The production of high-strength low-alloy (HSLA) steels represents the fastest-growing segment of the flat rolled steel market. Weight reduction programs by automotive producers and other steel consumers have provided the impetus for developing efficient production practices for these grades. Yield strength levels of 276 000 to 966 000 kPa (40 000 to 140 000 psi) are currently available.
The majority of HSLA grades are microalloyed with either columbium, vanadium, titanium, or combinations of these elements. The columbium and vanadium steels are produced either as semikilled or fully killed grades, with and without inclusion shape control. Titanium-alloyed grades are produced fully killed. These three alloy grade series are routinely produced using ferroalloys added to the steel ladle in conjunction with ferrosilicon and aluminum to control deoxidation. Selection of the alloying element depends upon end use, mill processing parameters, and customer specifications and requirements.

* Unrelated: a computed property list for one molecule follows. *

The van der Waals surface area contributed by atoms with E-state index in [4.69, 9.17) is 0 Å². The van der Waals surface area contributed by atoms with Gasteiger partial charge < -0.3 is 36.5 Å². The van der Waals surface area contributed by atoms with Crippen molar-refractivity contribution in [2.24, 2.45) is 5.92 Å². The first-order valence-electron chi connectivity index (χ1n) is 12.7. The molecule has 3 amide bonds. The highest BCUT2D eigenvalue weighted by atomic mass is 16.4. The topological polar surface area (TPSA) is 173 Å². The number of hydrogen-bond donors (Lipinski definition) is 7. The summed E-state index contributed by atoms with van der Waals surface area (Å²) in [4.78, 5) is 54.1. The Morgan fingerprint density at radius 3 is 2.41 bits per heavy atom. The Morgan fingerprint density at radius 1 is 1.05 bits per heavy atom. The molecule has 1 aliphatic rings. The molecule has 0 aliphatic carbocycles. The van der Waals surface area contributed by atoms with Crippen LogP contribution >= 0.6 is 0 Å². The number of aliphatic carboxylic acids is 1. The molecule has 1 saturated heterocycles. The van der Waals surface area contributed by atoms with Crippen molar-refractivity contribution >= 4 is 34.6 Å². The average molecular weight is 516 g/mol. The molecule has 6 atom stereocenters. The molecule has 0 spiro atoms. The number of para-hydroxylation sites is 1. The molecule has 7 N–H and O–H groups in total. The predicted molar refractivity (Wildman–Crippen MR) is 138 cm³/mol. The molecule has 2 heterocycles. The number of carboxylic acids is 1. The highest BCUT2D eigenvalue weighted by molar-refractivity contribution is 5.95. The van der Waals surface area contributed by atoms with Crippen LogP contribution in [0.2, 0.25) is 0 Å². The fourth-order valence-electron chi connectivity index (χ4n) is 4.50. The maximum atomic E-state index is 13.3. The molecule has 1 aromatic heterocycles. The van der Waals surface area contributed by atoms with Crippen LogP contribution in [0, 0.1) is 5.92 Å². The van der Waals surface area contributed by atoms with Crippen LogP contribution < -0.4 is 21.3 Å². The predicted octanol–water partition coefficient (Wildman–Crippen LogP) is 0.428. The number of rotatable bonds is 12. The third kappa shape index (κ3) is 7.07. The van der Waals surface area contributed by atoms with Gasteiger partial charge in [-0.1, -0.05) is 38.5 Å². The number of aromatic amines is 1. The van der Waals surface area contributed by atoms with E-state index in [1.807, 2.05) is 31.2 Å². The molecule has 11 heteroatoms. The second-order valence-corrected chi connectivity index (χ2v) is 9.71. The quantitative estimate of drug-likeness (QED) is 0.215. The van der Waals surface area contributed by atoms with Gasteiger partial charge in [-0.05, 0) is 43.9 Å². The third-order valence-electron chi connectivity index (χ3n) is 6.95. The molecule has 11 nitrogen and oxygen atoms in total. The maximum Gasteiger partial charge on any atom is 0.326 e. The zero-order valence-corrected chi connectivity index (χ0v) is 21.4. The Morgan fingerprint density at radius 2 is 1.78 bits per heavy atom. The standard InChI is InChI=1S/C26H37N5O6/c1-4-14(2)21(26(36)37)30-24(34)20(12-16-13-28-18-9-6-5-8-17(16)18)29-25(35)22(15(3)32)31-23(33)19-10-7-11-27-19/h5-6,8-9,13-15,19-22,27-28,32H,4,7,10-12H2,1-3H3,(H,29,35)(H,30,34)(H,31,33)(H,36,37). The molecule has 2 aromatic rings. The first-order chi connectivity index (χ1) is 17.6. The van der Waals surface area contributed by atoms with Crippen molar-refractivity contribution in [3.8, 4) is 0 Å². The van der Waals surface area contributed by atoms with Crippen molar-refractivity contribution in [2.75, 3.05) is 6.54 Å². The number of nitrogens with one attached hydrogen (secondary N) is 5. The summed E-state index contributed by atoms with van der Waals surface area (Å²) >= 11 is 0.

Other grades, produced on a less-frequent basis, require the additions of copper, nickel, chromium, and molybdenum. The form of these alloy additions varies, and all but chromium can be added to the furnace during charging.
This paper emphasizes the relative cost of the alloys and the methods used to achieve the desired analysis of each element. Particular attention is devoted to melt shop practices used to maximize alloy recovery, and thereby minimize costs. Included are considerations of ferroalloy sizing, packaging, and sequence of addition to the steel ladle. The importance of consistent quality from the alloy supplier has become rather apparent; the methods employed by Jones and Laughlin's Cleveland Works to monitor the quality of alloying materials is also reviewed.